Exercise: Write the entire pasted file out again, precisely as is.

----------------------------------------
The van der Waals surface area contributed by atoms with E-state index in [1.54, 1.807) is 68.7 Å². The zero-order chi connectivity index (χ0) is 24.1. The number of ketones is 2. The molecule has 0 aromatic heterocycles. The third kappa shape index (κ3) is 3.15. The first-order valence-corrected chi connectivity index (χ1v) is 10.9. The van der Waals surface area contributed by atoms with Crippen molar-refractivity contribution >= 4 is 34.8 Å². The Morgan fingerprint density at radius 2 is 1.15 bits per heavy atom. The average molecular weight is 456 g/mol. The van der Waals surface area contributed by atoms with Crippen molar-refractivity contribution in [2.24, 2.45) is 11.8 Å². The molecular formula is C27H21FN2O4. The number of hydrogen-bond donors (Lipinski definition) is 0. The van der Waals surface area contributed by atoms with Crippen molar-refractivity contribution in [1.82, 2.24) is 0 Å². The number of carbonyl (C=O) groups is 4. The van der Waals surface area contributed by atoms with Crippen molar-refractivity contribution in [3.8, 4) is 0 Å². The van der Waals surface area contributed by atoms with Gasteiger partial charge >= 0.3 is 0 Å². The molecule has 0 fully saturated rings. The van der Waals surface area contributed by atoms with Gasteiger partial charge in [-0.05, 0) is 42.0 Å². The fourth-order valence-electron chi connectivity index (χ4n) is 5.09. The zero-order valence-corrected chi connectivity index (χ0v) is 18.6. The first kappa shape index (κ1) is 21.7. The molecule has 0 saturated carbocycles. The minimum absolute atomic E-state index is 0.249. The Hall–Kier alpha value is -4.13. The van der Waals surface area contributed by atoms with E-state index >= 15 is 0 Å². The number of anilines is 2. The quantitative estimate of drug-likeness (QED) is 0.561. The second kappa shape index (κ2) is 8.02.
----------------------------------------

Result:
The van der Waals surface area contributed by atoms with E-state index in [1.54, 1.807) is 68.7 Å². The zero-order chi connectivity index (χ0) is 24.1. The number of ketones is 2. The molecule has 0 aromatic heterocycles. The third kappa shape index (κ3) is 3.15. The first-order valence-corrected chi connectivity index (χ1v) is 10.9. The van der Waals surface area contributed by atoms with Crippen molar-refractivity contribution >= 4 is 34.8 Å². The Morgan fingerprint density at radius 2 is 1.15 bits per heavy atom. The average molecular weight is 456 g/mol. The van der Waals surface area contributed by atoms with Crippen molar-refractivity contribution in [2.24, 2.45) is 11.8 Å². The molecular formula is C27H21FN2O4. The number of hydrogen-bond donors (Lipinski definition) is 0. The van der Waals surface area contributed by atoms with Crippen molar-refractivity contribution in [1.82, 2.24) is 0 Å². The number of carbonyl (C=O) groups is 4. The van der Waals surface area contributed by atoms with Crippen molar-refractivity contribution in [3.8, 4) is 0 Å². The van der Waals surface area contributed by atoms with Gasteiger partial charge >= 0.3 is 0 Å². The molecule has 0 fully saturated rings. The van der Waals surface area contributed by atoms with Gasteiger partial charge in [-0.05, 0) is 42.0 Å². The fourth-order valence-electron chi connectivity index (χ4n) is 5.09. The zero-order valence-corrected chi connectivity index (χ0v) is 18.6. The first kappa shape index (κ1) is 21.7. The molecule has 0 saturated carbocycles. The minimum absolute atomic E-state index is 0.249. The Hall–Kier alpha value is -4.13. The van der Waals surface area contributed by atoms with E-state index >= 15 is 0 Å². The number of anilines is 2. The quantitative estimate of drug-likeness (QED) is 0.561. The second kappa shape index (κ2) is 8.02.